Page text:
We have witnessed both good and bad outcomes from the pandemic – especially within education. Over the years, this sector has been able to provide a large choice of experiences to students to help them navigate their career, but the pandemic has opened a pandora’s box, particularly for graduates and postgraduates who are struggling to enter the job market.
Across the globe, we have seen businesses struggle this past year, with some even shutting down. Smaller companies may not have been able to pay off their debt; businesses like restaurants and salons, which thrive on in-person services, have been affected by lockdowns, with the reduced purchasing power having a ripple effect; and companies may have been technologically weak, finding it hard to incorporate digital into their system. However, it’s not only the smaller businesses that have suffered, but also a slew of larger businesses like Apple, Barnes & Noble, Ford Motor Company, General Motors, and Walt Disney, which have had to either permanently close down in some of the locations or indefinitely shut down to save costs.
Amid the brutal job losses, it wasn’t difficult to understand that budding graduates were slowly losing their opportunity to kickstart their career. A Eurofound 2020 report suggested that 40% of Europe’s current working population adopted teleworking after being hit by the virus, as opposed to the 15% before the outbreak. A sudden shift of this proportion posed a multitude of challenges in workplaces. As organisations struggled to navigate through the crisis, trying to accommodate their existing workforce in a remote working environment, internships took the brunt in an unprecedented manner, with many moving to a virtual model, some getting deferred and most getting cancelled. Most companies still hiring for internships restricted their recruitment to select universities and had a strict barrier on the number of hires.
On the brighter side, the situation did lead to new explorative experiences for students. Organisations came forward with learning opportunities through solutions such as virtual internships, competitions, collaborative tools, and job aggregator platforms.
Agile business solutions
Most organisations who could switch to a remote working model effectively also chose to run their internships virtually. At Infosys, we have converted nearly 99% of our workforce to a work-from-home model since March 2020. Similar measures were undertaken to ensure that interns on our flagship program InStep also received the necessary support to work from home. This helped us maintain our talent pipeline for the upcoming quarters while preparing tomorrow’s workforce to function in a remote working environment, as much of the world looks at adopting a hybrid working model in the post-COVID era.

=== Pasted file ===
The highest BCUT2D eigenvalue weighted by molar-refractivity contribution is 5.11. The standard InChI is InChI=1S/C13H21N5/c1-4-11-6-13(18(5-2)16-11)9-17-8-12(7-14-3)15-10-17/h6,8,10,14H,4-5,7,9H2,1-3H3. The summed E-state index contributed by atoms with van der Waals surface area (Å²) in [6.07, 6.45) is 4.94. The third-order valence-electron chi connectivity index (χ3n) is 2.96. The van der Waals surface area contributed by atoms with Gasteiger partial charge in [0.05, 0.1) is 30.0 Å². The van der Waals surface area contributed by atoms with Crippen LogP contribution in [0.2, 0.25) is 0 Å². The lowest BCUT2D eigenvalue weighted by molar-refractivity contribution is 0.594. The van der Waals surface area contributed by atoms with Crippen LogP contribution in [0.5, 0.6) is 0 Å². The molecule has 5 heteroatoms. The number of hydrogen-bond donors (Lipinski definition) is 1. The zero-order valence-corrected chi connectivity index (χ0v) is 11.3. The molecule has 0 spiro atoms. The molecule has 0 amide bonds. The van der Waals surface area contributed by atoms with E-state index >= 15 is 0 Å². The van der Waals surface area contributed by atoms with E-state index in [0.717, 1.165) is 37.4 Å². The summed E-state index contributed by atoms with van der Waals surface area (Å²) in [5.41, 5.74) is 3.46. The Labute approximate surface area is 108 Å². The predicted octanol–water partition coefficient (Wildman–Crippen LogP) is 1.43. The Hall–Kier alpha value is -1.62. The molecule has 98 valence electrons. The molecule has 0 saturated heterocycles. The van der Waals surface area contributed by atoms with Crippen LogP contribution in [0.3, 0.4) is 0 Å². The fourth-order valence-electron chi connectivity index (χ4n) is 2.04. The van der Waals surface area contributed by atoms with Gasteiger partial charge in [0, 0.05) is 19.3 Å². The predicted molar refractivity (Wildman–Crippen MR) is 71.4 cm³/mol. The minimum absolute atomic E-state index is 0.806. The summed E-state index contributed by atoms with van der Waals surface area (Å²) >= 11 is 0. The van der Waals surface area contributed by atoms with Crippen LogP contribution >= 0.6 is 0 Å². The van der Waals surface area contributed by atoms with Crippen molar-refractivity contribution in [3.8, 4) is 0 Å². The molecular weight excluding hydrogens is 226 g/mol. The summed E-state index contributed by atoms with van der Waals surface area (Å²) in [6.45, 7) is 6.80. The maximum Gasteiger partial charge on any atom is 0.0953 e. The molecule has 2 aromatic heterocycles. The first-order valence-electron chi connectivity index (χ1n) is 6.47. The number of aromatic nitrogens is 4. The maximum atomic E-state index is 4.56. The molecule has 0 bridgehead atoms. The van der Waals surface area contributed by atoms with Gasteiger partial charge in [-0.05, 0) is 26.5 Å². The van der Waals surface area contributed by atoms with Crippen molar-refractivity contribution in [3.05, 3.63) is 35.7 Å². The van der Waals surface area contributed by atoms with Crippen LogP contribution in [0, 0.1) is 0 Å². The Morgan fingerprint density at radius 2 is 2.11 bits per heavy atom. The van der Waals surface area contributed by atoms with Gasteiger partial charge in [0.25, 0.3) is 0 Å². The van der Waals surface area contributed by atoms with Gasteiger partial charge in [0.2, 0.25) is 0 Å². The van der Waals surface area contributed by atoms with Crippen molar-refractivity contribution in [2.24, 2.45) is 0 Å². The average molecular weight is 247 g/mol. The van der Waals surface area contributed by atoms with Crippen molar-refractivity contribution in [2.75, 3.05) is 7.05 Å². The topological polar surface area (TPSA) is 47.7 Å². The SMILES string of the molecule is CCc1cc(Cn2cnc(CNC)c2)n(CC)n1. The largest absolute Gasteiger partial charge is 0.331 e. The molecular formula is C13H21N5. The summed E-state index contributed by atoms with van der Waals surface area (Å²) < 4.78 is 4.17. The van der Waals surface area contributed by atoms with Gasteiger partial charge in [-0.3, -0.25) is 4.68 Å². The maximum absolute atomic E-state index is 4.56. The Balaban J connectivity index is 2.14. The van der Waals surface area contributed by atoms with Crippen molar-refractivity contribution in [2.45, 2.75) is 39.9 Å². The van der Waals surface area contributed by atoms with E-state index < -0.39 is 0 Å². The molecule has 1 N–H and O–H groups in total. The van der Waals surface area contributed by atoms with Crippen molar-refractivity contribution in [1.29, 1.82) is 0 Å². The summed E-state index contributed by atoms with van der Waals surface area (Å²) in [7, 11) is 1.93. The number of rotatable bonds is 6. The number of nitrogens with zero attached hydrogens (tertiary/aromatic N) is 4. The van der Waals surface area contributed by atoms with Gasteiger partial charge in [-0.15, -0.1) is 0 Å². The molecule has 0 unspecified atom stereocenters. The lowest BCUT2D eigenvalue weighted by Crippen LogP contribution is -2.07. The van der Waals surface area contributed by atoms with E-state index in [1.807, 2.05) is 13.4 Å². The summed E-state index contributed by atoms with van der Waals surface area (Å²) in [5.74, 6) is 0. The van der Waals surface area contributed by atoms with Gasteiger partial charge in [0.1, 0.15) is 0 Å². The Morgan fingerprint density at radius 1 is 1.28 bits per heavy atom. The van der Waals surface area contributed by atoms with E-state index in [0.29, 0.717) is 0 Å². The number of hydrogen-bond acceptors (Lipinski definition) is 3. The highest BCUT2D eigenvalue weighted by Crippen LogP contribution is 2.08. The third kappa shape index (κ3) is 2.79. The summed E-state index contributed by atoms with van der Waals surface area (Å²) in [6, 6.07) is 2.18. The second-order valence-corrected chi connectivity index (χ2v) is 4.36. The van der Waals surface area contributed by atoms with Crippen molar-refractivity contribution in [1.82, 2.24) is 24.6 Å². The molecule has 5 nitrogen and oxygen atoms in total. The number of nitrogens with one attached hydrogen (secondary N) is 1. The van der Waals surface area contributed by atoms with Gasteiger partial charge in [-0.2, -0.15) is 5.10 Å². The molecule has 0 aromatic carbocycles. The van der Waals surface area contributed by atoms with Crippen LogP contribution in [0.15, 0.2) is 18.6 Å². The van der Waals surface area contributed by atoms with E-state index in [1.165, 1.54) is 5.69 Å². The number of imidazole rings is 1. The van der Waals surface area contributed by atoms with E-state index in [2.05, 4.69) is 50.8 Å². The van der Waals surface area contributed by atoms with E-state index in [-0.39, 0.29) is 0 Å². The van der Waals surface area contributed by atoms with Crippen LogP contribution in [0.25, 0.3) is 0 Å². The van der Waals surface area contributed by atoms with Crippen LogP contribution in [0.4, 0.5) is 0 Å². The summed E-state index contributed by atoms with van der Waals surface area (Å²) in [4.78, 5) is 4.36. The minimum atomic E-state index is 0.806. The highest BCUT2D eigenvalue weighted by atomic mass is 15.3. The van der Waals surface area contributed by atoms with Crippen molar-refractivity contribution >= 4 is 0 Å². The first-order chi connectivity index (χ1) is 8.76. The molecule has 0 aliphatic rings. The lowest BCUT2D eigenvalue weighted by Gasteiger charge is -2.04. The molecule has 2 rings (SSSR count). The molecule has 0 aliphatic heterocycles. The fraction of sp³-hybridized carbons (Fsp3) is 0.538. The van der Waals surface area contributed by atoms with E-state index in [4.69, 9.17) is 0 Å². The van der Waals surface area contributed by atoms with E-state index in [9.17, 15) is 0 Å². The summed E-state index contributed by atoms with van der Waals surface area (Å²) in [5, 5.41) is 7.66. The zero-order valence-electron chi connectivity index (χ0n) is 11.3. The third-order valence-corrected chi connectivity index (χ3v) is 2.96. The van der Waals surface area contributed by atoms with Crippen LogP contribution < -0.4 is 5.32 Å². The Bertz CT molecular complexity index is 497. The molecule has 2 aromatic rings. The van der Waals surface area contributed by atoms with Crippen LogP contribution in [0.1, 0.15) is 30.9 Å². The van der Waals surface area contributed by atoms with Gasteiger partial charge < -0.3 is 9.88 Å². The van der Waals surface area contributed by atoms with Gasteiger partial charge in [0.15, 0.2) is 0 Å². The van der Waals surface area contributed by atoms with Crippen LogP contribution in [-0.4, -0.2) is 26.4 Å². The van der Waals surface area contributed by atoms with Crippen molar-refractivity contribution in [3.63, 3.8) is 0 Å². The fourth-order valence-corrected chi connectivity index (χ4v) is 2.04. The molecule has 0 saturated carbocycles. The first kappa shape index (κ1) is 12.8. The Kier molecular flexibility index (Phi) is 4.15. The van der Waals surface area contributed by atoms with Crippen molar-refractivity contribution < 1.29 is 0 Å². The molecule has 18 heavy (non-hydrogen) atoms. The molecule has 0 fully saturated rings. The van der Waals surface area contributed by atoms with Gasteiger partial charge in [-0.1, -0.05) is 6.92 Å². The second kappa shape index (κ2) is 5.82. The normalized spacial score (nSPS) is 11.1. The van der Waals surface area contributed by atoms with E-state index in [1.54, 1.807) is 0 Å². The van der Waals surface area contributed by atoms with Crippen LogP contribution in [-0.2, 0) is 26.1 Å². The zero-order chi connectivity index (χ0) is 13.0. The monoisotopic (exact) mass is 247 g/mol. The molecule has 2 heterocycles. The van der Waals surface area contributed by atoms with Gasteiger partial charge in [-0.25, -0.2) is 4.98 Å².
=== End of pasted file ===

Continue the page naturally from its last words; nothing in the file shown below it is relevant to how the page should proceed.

In 2020, Infosys recruited 186 interns from 19 countries and 75 universities worldwide as a part of its InStep program. These interns worked under the mentorship of Infosys leaders on a vast range of projects. Tackling problem statements allowed students to leverage cutting-edge technology, but also challenged them to address new age real-time problems.
The importance of internships
Internships have always been a crucial part in the lives of budding graduates and postgraduates. It is one of the most critical ways of increasing a person’s marketability and acts as a minor form of formal training before they attend a full-time job. It’s also their first stint in the industry, allowing them to network and meet professionals in the field, which is of the utmost importance during this time. However, over and above all of this, one of the most simple and critical things internships can do for students is helping them unravel their likes and dislikes. This has a prominent effect on the choices they make, their job satisfaction, skillset, and more.
One of the major suggestions for businesses would be to understand the role of a virtual setting in days to come. Companies are going to opt for a hybrid model of working to adapt to the new normal, to make it convenient for employees and to save costs. Therefore, along with enabling a smooth transition, it’s also important to train the budding workforce to adapt to the new normal and different ways of working. This requires collaboration with educational institutions by helping them change the status quo. Waiting for things to get back to normal might be the first rule to avoid while running a business in such difficult times. Educating ourselves and others to successfully adapt to the changed world would be akin to finding our own normal amid chaos.
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